Divide over gene technology runs deep

Proposals to allow the commercial use and cultivation of GM plants are highly controversial in Switzerland. FAL

Supporters and opponents of genetic engineering have been exchanging words ahead of a key parliamentary debate on whether to legalise genetically modified plants.

This content was published on June 12, 2001 - 19:07

Environmental groups, Pro Natura and the Swiss branch of the World Wide Fund for Nature, handed over 30,000 signatures to the Senate, calling for a moratorium on the commercial use of GM plants.

Carol Franklin, director of WWF Switzerland said a moratorium would give scientists time to answer some of the fears raised by genetically modified organisms (GMOs) - will they mutate, will they jump species and what effect could they have on humans?

"Surveys show that people don't want GMOs either in food or in agriculture," she said. "We think it is time that parliament listens to the people. We are very hopeful that we will arrive at a moratorium because we just don't know the dangers and we haven't the faintest idea what could happen."

That view was strongly opposed by scientists, who organised a forum in Bern to discuss the merits of genetic research.

Jean-Pierre Zryd, professor of plant biology at the university of Lausanne, is involved in a European project to improve the genetic transformation of plants. The research focuses on targeting a specific gene inside the plant to modify its properties.

Zryd said the fears raised by opponents of GMOs about mutation or the risk that they would cross over into other species were not specific to genetic engineering.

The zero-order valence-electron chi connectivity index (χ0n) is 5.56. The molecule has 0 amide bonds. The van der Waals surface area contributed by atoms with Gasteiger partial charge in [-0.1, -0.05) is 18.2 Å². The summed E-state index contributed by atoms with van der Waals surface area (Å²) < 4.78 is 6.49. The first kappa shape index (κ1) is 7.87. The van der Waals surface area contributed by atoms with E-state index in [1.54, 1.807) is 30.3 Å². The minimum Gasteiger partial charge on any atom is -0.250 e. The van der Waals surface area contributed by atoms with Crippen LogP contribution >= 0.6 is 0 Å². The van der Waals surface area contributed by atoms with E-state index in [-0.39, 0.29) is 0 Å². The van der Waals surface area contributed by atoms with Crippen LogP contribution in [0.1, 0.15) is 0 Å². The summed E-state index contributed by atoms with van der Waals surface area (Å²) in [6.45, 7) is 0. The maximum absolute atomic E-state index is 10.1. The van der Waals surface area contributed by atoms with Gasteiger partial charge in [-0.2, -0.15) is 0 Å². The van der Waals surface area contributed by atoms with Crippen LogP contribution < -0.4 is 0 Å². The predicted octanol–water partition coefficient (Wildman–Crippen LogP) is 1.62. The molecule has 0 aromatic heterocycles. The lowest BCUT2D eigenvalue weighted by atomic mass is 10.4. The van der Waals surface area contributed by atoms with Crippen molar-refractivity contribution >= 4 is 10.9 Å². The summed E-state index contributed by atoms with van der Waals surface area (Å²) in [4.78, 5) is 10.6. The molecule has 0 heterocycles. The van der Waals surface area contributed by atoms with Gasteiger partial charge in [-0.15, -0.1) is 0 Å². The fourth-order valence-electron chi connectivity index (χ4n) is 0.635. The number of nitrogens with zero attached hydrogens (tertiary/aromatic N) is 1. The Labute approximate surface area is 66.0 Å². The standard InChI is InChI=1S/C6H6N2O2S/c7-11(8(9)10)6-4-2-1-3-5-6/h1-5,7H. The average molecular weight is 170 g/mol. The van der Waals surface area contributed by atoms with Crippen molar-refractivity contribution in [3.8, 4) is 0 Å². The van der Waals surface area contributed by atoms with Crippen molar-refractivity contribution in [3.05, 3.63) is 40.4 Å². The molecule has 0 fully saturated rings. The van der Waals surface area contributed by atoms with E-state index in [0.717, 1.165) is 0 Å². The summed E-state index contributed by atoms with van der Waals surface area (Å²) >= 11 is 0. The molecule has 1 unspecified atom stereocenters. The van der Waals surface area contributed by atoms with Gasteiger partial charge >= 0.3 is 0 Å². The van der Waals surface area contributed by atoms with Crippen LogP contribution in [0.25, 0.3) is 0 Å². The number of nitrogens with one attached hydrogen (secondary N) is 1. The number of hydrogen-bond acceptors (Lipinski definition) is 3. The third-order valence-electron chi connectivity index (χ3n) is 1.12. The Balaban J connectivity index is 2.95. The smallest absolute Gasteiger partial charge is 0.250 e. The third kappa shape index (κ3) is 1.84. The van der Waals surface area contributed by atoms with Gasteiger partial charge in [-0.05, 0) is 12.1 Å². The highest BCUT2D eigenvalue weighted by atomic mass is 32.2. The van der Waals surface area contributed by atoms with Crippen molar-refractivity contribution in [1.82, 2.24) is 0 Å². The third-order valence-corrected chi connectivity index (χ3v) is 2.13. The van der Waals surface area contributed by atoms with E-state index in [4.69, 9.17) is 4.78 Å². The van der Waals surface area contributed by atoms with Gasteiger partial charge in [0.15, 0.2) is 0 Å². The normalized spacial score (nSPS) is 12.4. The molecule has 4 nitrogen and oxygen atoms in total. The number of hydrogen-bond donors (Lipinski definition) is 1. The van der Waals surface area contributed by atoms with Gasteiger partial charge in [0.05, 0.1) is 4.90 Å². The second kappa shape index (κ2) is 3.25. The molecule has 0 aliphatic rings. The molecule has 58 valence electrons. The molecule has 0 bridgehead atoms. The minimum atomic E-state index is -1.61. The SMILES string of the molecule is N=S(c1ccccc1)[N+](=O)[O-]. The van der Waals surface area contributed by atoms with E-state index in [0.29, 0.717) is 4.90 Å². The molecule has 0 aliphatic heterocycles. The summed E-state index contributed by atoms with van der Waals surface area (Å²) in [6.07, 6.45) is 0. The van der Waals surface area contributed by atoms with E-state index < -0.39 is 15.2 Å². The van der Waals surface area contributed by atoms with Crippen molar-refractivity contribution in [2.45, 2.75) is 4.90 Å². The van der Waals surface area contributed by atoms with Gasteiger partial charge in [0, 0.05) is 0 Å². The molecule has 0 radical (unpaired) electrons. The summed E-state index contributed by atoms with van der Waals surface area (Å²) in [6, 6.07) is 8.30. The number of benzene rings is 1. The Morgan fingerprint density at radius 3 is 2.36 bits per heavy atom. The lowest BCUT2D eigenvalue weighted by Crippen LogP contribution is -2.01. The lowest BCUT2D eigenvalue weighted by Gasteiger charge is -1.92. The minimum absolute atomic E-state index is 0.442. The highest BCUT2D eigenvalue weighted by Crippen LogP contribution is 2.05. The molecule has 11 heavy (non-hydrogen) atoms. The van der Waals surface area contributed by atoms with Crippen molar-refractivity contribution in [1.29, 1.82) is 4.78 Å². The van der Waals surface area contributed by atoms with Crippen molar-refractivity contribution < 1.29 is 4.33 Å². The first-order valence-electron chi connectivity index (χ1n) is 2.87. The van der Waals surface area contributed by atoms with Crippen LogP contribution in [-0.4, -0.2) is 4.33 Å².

"When you modify one gene, why should it be worse than when you do hybrids or you induce mutation in classical breeding and in what we call normal agriculture," he said.

Beat Keller from the institute of plant biology at the University of Zurich said GM plants not only meant increased productivity but healthier crops which require less chemical fertilisers and pesticides.

He said it would be virtually impossible to assess the risks with a moratorium as testing in the laboratory is very different from testing in the field.

"A moratorium for commercial release would certainly have a negative impact on possibility of doing experimental field trials with transgenic plants," he said. "That means we would not get any additional knowledge on the risks and on the potential environmental impact of transgenic plants in the years ahead."

The Senate is discussing strict scientific and environmental conditions for the cultivation of genetically modified crops.

Daniel Schümperli, professor of cell biology at the university of Bern and president of the forum for genetic research of the Swiss academy of sciences, said the measures parliament are discussing would hopefully provide sufficient control.

"We have analysed the situation in Switzerland," he said. "We think current legislation coupled with the new project, Genlex, will give us stiff but fair legislation and that in this case there is no scientific reason to have in addition a moratorium on releases."

by Vincent Landon

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